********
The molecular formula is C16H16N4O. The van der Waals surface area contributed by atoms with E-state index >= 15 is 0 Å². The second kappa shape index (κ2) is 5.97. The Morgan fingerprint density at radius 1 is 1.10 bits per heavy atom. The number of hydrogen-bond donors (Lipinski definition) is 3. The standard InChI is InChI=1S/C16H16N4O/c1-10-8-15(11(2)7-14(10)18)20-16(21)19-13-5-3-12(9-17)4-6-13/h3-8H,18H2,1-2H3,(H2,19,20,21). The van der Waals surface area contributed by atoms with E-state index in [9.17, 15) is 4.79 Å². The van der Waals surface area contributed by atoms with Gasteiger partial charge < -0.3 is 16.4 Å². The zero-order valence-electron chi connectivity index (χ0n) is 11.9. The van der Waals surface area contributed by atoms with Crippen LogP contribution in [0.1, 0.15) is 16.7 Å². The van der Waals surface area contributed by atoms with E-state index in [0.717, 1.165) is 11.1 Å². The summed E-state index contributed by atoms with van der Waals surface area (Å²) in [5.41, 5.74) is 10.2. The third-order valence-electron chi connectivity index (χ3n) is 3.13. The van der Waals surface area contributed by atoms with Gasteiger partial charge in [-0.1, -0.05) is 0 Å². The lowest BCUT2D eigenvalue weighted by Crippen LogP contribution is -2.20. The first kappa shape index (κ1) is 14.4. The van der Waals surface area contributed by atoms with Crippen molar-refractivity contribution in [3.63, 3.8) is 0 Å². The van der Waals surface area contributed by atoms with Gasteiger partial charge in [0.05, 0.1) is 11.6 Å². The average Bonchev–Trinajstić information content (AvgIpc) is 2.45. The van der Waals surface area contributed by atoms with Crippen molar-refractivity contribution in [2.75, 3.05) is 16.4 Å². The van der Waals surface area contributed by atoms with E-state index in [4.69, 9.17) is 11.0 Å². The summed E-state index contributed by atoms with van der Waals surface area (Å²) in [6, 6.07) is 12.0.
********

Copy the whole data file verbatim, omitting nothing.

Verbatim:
The molecular formula is C16H16N4O. The van der Waals surface area contributed by atoms with E-state index >= 15 is 0 Å². The second kappa shape index (κ2) is 5.97. The Morgan fingerprint density at radius 1 is 1.10 bits per heavy atom. The number of hydrogen-bond donors (Lipinski definition) is 3. The standard InChI is InChI=1S/C16H16N4O/c1-10-8-15(11(2)7-14(10)18)20-16(21)19-13-5-3-12(9-17)4-6-13/h3-8H,18H2,1-2H3,(H2,19,20,21). The van der Waals surface area contributed by atoms with E-state index in [9.17, 15) is 4.79 Å². The van der Waals surface area contributed by atoms with Gasteiger partial charge < -0.3 is 16.4 Å². The zero-order valence-electron chi connectivity index (χ0n) is 11.9. The van der Waals surface area contributed by atoms with Crippen LogP contribution in [0.1, 0.15) is 16.7 Å². The van der Waals surface area contributed by atoms with E-state index in [0.717, 1.165) is 11.1 Å². The summed E-state index contributed by atoms with van der Waals surface area (Å²) in [5.41, 5.74) is 10.2. The third-order valence-electron chi connectivity index (χ3n) is 3.13. The van der Waals surface area contributed by atoms with Gasteiger partial charge in [-0.1, -0.05) is 0 Å². The lowest BCUT2D eigenvalue weighted by Crippen LogP contribution is -2.20. The first kappa shape index (κ1) is 14.4. The van der Waals surface area contributed by atoms with Crippen molar-refractivity contribution in [3.63, 3.8) is 0 Å². The van der Waals surface area contributed by atoms with Gasteiger partial charge in [0.05, 0.1) is 11.6 Å². The average Bonchev–Trinajstić information content (AvgIpc) is 2.45. The van der Waals surface area contributed by atoms with Crippen molar-refractivity contribution in [2.75, 3.05) is 16.4 Å². The van der Waals surface area contributed by atoms with E-state index in [4.69, 9.17) is 11.0 Å². The summed E-state index contributed by atoms with van der Waals surface area (Å²) in [6, 6.07) is 12.0.